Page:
The Month of Iyar
Seasons of the Moon The formation of the Jewish People started on the eve of the Exodus in the first month, Nissan, and culminated with the giving of the Torah at Sinai in the third month of Sivan. This nation-building process is symbolized in the progression of the first three astrological symbols: Aries, the lamb, symbolizes the unity of the group. In a flock the lamb feels itself identical to its neighbor; just as sheep follow a shepherd, the Jewish People accepted the leadership of Moses.

The Shor, the bull, which desires to dwell in isolation, the month of Iyar, symbolizes our month. Iyar is therefore a time of introspection and self-development, a time of preparation for receiving the Torah in Sivan. However, there were times when the Jewish People also exhibited the rebellious qualities of the bull and 'bucked' the leadership of Moses of Aaron when they rebelled in the desert during this month.

This process of individual growth is connected to the counting of the Omer. Throughout history, the period of the Omer has been fraught with tragedy for the Jewish People: Some 1,900 years ago, all 24,000 students of Rabbi Akiva died during the Omer because they failed to give each other enough respect. Exactly 900 years ago, whole Jewish communities were obliterated in Germany during the First Crusade. Men, women and children were slaughtered, and Torah scholars burned alive. 250 years ago, Ukrainian peasants under the leadership of a petty aristocrat called Bogdan Chmielnicki aided by Dneiper Cossacks and Tartars from the Crimea unleashed a terrible massacre: In the synagogue in Nemirov, the Cossacks used ritual knives to slaughter the inhabitants. In this town alone, 6,000 men, women and children were butchered.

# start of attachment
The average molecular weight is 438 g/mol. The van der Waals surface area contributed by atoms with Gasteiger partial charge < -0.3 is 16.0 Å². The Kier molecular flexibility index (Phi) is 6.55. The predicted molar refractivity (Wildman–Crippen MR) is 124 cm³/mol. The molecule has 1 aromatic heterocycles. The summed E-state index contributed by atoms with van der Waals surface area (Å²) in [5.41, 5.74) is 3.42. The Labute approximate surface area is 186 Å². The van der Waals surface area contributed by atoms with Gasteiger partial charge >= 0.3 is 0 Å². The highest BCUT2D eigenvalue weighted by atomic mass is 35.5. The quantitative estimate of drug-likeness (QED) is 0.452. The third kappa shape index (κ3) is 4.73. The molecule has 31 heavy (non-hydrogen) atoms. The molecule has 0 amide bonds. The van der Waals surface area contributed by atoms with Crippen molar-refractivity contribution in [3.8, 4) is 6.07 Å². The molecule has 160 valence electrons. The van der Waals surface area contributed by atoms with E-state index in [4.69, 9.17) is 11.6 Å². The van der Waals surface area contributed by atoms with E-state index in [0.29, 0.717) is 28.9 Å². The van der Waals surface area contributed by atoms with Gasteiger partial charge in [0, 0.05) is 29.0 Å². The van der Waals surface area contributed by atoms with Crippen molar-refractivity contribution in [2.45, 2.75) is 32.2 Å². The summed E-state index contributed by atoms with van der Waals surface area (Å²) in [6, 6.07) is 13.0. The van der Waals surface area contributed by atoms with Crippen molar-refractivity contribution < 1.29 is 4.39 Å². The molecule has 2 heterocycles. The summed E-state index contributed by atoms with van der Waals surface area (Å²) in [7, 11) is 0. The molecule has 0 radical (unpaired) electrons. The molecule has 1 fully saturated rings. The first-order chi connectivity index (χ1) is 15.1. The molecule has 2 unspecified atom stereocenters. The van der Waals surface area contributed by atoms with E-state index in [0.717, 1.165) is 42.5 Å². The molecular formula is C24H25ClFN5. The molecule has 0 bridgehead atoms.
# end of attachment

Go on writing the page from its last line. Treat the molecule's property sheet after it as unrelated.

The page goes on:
In remembrance of Rabbi Akiva's students and the other tragedies, it is the custom during the period of the counting of the Omer to abstain from things that bring joy to the heart:

Weddings are not held; We don't listen to music and we refrain from cutting our hair as is the custom of a mourner.

If you're flying over Israel on the night of the 33rd day of the counting of the Omer, however and you look down out of your plane, you will see thousands of bonfires dotting the landscape as far as the eye can see. What do these bonfires symbolize?

When all 24,000 of Rabbi Akiva's students had died, the world was desolate. The Torah had been forgotten - there were no pupils to go out and teach and disseminate the light of Torah. Rabbi Akiva traveled to the rabbis of the South and taught them. On Lag B'Omer, he laid his hands of the heads of these, his last five disciples, giving them s'micha (rabbinical ordination). And from that day, the world began to brighten from these five points of light. As the day of their ordination was the 33rd day of the Omer, we light bonfires in Israel to symbolize the great light that the Torah represents.

One of those last five disciples of Rabbi Akiva was the great Talmudic sage Rabbi Shimon Bar Yochai. His departure from this world also occurred on Lag B'Omer. On the day of Rabbi Shimon's passing, a great light was revealed to his students when he uncovered many of the hidden secrets of the Torah. This was written down in the Zohar (lit. 'shining'). The bonfires symbolize the light of the hidden wisdom that Rabbi Shimon bar Yochai revealed on Lag B'Omer.

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